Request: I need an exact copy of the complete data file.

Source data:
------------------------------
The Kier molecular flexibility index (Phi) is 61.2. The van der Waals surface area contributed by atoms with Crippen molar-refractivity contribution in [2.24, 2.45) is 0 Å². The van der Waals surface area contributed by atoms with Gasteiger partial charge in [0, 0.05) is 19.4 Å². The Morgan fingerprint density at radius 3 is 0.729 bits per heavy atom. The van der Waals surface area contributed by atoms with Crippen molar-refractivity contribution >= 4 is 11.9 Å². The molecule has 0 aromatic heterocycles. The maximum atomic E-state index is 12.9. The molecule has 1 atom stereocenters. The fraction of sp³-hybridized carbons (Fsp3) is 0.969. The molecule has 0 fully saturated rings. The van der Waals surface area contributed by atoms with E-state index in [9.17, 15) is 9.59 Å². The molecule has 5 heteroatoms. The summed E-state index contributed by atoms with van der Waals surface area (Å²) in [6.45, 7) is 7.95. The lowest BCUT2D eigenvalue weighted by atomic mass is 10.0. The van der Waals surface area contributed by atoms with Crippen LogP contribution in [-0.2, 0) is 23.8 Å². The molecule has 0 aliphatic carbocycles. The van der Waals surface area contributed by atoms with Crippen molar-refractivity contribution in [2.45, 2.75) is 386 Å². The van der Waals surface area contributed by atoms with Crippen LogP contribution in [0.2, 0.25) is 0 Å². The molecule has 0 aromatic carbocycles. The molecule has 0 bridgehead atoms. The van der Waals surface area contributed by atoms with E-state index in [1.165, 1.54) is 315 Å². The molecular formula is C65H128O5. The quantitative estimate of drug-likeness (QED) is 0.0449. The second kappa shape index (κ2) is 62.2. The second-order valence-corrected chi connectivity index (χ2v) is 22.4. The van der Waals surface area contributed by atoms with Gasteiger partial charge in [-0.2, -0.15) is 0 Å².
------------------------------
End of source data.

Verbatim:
The Kier molecular flexibility index (Phi) is 61.2. The van der Waals surface area contributed by atoms with Crippen molar-refractivity contribution in [2.24, 2.45) is 0 Å². The van der Waals surface area contributed by atoms with Gasteiger partial charge in [0, 0.05) is 19.4 Å². The Morgan fingerprint density at radius 3 is 0.729 bits per heavy atom. The van der Waals surface area contributed by atoms with Crippen molar-refractivity contribution >= 4 is 11.9 Å². The molecule has 0 aromatic heterocycles. The maximum atomic E-state index is 12.9. The molecule has 1 atom stereocenters. The fraction of sp³-hybridized carbons (Fsp3) is 0.969. The molecule has 0 fully saturated rings. The van der Waals surface area contributed by atoms with E-state index in [9.17, 15) is 9.59 Å². The molecule has 5 heteroatoms. The summed E-state index contributed by atoms with van der Waals surface area (Å²) in [6.45, 7) is 7.95. The lowest BCUT2D eigenvalue weighted by atomic mass is 10.0. The van der Waals surface area contributed by atoms with Crippen LogP contribution in [-0.2, 0) is 23.8 Å². The molecule has 0 aliphatic carbocycles. The van der Waals surface area contributed by atoms with Crippen molar-refractivity contribution in [2.45, 2.75) is 386 Å². The van der Waals surface area contributed by atoms with Crippen LogP contribution in [0.2, 0.25) is 0 Å². The molecule has 0 aromatic carbocycles. The molecule has 0 bridgehead atoms. The van der Waals surface area contributed by atoms with E-state index in [1.165, 1.54) is 315 Å². The molecular formula is C65H128O5. The quantitative estimate of drug-likeness (QED) is 0.0449. The second kappa shape index (κ2) is 62.2. The second-order valence-corrected chi connectivity index (χ2v) is 22.4. The van der Waals surface area contributed by atoms with Gasteiger partial charge in [-0.2, -0.15) is 0 Å².